Authors: Franklin W. Dixon
Hardy Boys Casefiles - 16
Line of Fire
Franklin W. Dixon
"You've got the wrong guy!" Joe Hardy raised his hands. More than two dozen expectant faces had turned to watch him as he walked in the door. "Save all the shouting until Denny, the real birthday boy, comes in."
Joe brushed back his unruly blond hair with one hand and grinned when he finally spotted his older brother. Naturally, Frank had chosen a quiet corner with a good view of the whole living room. He was talking with his girlfriend, Callie Shaw, their heads close together.
They both looked up as Joe worked his way toward them through the crowd. "This is going to be some bash," Joe said. "Denny Payson's a lucky guy. I hope you guys are taking notes. It would be nice to have a surprise party wheN I turn eighteen."
CalLie laughed. "It won't be much of a surprise if you're all ready for it."
"Besides," Frank added, "I thought you didn't like surprises anymore — not after last time." Their last case, Blood Relations, Had taken some nasty twists that had almost killed the Hardys.
"Well, I wouldn't mind a nice surprise, like Bonnie dancing only with me tonight." Joe nodded toward the middle of the room, where a gorgeous girl with long red hair sat. Four guys were falling all over themselves to get her sodas and snacks.
Frank's gin got bigger. "That wouldn't be a surprise. It would be a miracle."
The two brothers looked very different from each other. Joe, with his blond good looks and sparkling blue eyes, was a little shorter than Frank. He was the stockier of the two, with muscles stretching the chest of his sport shirt. Frank was leaner, with dark hair and eyes, and a deep tan from the summer sun.
Yet, as they both turned simultaneously and their eyes narrowed to watch someone approach, they seemed almost identical.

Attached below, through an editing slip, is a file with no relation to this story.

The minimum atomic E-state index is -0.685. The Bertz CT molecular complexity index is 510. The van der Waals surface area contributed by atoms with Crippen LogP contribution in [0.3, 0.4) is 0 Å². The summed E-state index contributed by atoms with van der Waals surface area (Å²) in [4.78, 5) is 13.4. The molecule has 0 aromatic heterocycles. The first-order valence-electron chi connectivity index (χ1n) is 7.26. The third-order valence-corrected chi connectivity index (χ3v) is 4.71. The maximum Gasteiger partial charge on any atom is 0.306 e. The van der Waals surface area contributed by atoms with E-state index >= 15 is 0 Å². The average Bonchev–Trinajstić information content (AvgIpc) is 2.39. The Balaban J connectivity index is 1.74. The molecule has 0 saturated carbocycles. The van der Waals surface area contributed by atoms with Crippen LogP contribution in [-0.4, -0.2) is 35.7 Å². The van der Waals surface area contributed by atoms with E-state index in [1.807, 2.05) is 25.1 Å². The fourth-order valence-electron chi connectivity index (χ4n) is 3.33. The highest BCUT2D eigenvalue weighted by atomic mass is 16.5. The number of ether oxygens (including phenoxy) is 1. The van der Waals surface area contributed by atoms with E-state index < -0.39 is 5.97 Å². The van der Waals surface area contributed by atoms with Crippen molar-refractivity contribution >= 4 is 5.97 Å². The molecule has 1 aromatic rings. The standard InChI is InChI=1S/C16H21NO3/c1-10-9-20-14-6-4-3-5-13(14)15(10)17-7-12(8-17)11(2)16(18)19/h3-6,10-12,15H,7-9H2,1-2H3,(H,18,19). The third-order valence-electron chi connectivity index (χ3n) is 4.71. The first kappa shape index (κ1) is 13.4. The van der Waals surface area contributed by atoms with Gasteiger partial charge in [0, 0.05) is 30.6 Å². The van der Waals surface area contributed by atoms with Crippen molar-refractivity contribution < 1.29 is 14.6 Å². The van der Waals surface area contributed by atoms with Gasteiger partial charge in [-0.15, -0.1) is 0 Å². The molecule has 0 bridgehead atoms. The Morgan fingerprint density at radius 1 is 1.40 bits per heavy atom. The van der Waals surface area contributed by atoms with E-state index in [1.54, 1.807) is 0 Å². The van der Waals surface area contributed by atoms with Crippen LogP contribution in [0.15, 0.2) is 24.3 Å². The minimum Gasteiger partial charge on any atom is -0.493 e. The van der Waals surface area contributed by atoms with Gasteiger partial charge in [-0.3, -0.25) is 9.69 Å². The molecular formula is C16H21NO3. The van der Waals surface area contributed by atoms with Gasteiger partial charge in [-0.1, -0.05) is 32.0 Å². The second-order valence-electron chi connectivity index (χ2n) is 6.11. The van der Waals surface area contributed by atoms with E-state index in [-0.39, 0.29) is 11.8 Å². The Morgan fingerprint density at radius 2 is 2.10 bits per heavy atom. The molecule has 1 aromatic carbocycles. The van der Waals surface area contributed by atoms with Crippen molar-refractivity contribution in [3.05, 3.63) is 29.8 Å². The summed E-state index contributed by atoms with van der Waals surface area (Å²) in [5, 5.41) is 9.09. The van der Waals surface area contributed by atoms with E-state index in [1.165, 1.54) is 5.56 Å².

"Hi, Mrs. Payson," Joe said, recognizing the hostess of the party.
"Hello, boys." Elizabeth Payson put a hand oN each of their shoulders. "I'm so glad you could make it." '
Frank gave her a smile. "This party is the hot event of the summer. Every kid in town is buzzing about it."
"And trying to keep the secret from getting out to Denny," Joe added. "Where is our guest of honor?"
"Barbara was taking him out so we could get things ready," Mrs. Payson explained, smiling at a photo on the mantel.
It was a picture from the junior prom. Denny had his arm around his girlfriend, Barbara Lynch. Her petite frame and dark hair contrasted with the tall, redheaded Denny. He was grinning in the picture, and Frank, Joe, and Callie unconsciously smiled back.
"It's so good to see Denny smiling again," Mrs. Payson said. "And I wanted this to be a special birthday, to wipe out some of the other memories."
Five years before, just as Denny was turning thirteen, his father and three other men had died in the big fire at the Crowell Chemical plant. It had been the most tragic fire in Bayport history.
For the Paysons, it had been a complete disaster. Without Mr. Payson, they had no income, and stood to lose their house, their furniture, everything.
But the people of Bayport, led by Lucius Crowell, had rallied round. Crowell, the owner of the plant, had been the hero of the fire, risking his life to rescue the trapped men. Frank and Joe both remembered Crowell's picture in the newspaper, his face and clothes smudged with smoke as he led a worker out of the inferno.
Lucius Crowell had organized a drive to raise money for the widows and children. He set up a fund to save their homes and take care of the kids' educations. He'd been like an uncle to Denny ever since.
Mrs. Payson glanced at her watch. "I wonder what's keeping them? Barbara should have had him back by now."
"Um," said Joe, "I'm sure they'll be here soon. Oh, by the way, I've got a present for Denny. Are you putting them anyplace special?"
The kids followed Mrs. Payson to a table piled high with packages.
"It's a new book about target pistols," Joe went on. "I saw it the last time I was in the city and picked it up then." He smoothed one of the edges on the thick, sloppily wrapped package. "Hope he hasn't got it already."
Smiling, Mrs. Payson took the package. "I'm sure he'll love it."
"Well, I thought it would be right for Dead-Eye Denny." Joe used the nickname the Bayport Times had given Denny after he won his test pistol competition. Denny's superior abilities as a marksman were responsible for his getting his picture on sports pages all over the state.